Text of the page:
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Your circulatory system nourishes and maintains every cell in your body –  it’s important to keep it in optimal working order. Good circulation depends on a number of factors: healthy blood, which is able to carry oxygen and nutrients to all the body’s cells; a strong heart, capable of efficiently pumping this rich blood to all the body’s extremities and organs; a normal blood pressure; and strong, unclogged blood vessels. Here are some quick tips on boosting your circulation.

1. Dilate Your Blood Vessels With Hawthorn
“Herbalists use and recommend it as a circulatory tonic,” says nutritional therapist Elizabeth Harfleet. “It can help in cases of reduced circulation, heart problems and high blood pressure – consult a qualified practitioner before using.”

2. Eat Oily Fish Once Or Twice A Week
“Omega-3 fatty acids in salmon, mackerel and herring make the blood thinner and a lot less viscous, reducing the risk of thrombosis – or blood clotting – and heart disease,” says nutritionist Brigid McKevith. “These fatty acids may also have a positive effect on blood pressure and heart arrhythmias.”

3. Eat Less Saturated Fat
“You don’t have to cut back on meat,” says Brigid. “Just choose leaner cuts – and try not to have too much full-fat dairy too.”

4. Change Positions
“Sitting in the same position for long periods can give you bad circulation,” says trainer and fitness expert Andy Lambourne. “While at your desk, try not to cross your legs as it is bad for your posture, and for circulation too. Take time to lift your legs and do leg extensions under your desk – they will do wonders for your circulation.”

5. Increase Your Intake Of Phytoestrogens 
Soya products, linseed, sunflower, pumpkin and sesame seeds are good sources of phytoestrogens, which help reduce cholesterol levels, making for a more efficient circulatory system.

6. Eat Iron-Rich Foods To Fortify Your Blood
Ensure you’re regularly including at least some of the following in your diet: red meat, wholegrain cereals, dark green vegetables, lentils and kidney beans. Iron is an essential component of haemoglobin, the blood’s oxygen transporter, and deficiency in this vital mineral is the most widespread in many parts of the world. 

7. Quit Lighting Up
Carbon monoxide in tobacco reduces the blood’s ability to carry oxygen. Other poisons in smoke destroy valuable antioxidants, while nicotine raises blood pressure. Elizabeth also warns that smoking can cause clogged arteries in the legs, leading to gangrene, and possible loss of a limb.

8. Get Your Folate
Increase your intake with generous portions of fruits, dark green leafy vegetables such as spinach, dried beans, peas and folic acid-fortified cereals. This particular B vitamin plays an essential role in the production of blood cells and contributes to the formation of haemoglobin.

9. Strengthen Capillary Walls With Rutin
The best source of rutin, a natural bioflavonoid, is buckwheat. Try it instead of rice or couscous, or any other starchy grain – but consult a qualified practitioner before supplementing.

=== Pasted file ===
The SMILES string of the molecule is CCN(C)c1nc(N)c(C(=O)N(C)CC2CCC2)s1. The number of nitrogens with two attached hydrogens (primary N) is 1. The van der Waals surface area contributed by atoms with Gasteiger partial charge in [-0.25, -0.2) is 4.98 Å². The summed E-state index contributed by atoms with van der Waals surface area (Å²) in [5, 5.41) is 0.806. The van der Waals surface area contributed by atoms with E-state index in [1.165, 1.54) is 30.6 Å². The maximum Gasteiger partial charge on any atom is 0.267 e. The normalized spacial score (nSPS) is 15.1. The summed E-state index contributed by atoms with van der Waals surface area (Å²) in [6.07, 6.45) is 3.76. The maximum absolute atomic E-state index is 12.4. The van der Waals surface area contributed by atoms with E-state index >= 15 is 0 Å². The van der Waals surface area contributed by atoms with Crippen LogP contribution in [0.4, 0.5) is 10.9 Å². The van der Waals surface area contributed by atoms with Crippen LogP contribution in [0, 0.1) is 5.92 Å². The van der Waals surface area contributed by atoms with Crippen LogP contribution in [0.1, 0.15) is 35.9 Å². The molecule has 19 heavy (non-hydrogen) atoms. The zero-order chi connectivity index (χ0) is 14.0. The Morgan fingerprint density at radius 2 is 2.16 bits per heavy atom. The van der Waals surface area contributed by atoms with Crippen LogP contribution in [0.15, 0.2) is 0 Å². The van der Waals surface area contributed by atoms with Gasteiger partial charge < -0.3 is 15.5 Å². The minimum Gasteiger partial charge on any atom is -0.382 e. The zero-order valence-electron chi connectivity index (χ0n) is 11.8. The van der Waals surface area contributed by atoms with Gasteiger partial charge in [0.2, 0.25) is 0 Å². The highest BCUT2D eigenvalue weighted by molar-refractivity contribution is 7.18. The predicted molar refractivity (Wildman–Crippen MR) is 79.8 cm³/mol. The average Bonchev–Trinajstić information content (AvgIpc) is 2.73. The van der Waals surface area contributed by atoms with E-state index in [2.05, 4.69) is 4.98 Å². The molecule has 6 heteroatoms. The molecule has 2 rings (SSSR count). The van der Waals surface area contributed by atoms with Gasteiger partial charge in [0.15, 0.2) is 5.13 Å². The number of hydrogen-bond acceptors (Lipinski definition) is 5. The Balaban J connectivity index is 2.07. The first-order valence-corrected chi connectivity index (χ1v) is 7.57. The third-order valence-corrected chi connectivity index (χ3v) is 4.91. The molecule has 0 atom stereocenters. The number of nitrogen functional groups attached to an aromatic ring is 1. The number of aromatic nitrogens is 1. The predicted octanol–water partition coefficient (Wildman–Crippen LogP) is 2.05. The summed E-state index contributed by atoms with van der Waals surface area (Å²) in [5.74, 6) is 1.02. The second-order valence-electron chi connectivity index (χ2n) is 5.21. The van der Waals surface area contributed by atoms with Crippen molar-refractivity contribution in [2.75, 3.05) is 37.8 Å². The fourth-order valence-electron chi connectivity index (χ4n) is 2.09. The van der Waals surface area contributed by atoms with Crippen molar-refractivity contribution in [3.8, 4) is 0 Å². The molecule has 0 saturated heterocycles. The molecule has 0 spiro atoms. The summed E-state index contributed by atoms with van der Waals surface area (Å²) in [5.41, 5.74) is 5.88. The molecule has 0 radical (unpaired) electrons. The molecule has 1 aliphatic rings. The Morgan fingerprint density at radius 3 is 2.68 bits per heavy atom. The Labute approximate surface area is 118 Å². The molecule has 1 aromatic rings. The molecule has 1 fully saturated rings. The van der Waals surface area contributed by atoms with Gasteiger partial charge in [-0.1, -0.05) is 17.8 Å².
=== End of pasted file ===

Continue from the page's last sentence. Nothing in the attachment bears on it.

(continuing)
10. Take Time Out To Destress,Relax, Think Positively
Observational studies have found that chill-out exercises like yoga, meditation or tai chi have a positive effect on heart function and circulation.

11. Keep Fit
“Any cardiovascular exercise – walking, running, cycling – that gets you moving and raises your heart rate will get your blood pumping around the body and boost circulation,” says Andy.

12. Take Garlic...
This renowned blood cleanser and all-round tonic can be easily added to all savoury dishes.

13...And Ginger 
This widely recognised circulatory aid is terrific in stir-fries or taken as an infusion.

14. Keep To A Healthy Body Weight And Blood 
If you are overweight, losing some kilos can help control blood pressure. Decreasing your salt intake and increasing your potassium intake can also help. “Sodium, while a valuable mineral, tends to be stored in excess in the body,” says Elizabeth. “This can cause contraction of blood vessels, particularly affecting those individuals with circulatory disorders.”

15. Try An Aromatherapy Massage
Use a blend of carrier oil with an added drop or two of active essential oils. “Cypress and juniper both speed up your circulation, while lemon is a good stimulant,” says aromatherapist Glenda Taylor.

16. Get Your Trace Minerals
Zinc, copper, manganese and selenium are all needed to help keep the arteries clear and functioning properly. Nuts, particularly Brazil and cashew, are a good source of all, as are seeds such as pumpkin. Snack on them regularly.

17. Brush Your Body Regularly
Prior to bathing, brush your skin briskly with a body brush or loofah to stimulate blood circulation and aid your lymphatic function. Use long, firm strokes in the direction of your heart.

18. Consider Ginkgo Biloba
A clinical study from the University of Dundee’s Institute of Cardiovascular Research in Scotland demonstrated that the herb can help relieve the symptoms of Raynaud’s disease – a condition characterised by blood vessels in the body’s extremities constricting severely (usually in the fingers and toes), causing poor circulation, and feelings of cold and pain – by dilating blood vessels.

19. Drink Your Teas 
White, green and black tea all increase the blood’s antioxidant status. A study published in the specialist publication Circulation suggested that tea rich in antioxidants can help flow-mediated dilation of the body’s arteries, a test to indicate arterial health. Further studies have suggested that tea drinking can help prevent heart disease too.

20. Bounce Your Way To Cardiovascular Health 
Make use of the trampoline at your local gym or, better still, buy one for yourself. Trampolining is three times more effective than jogging in boosting fitness.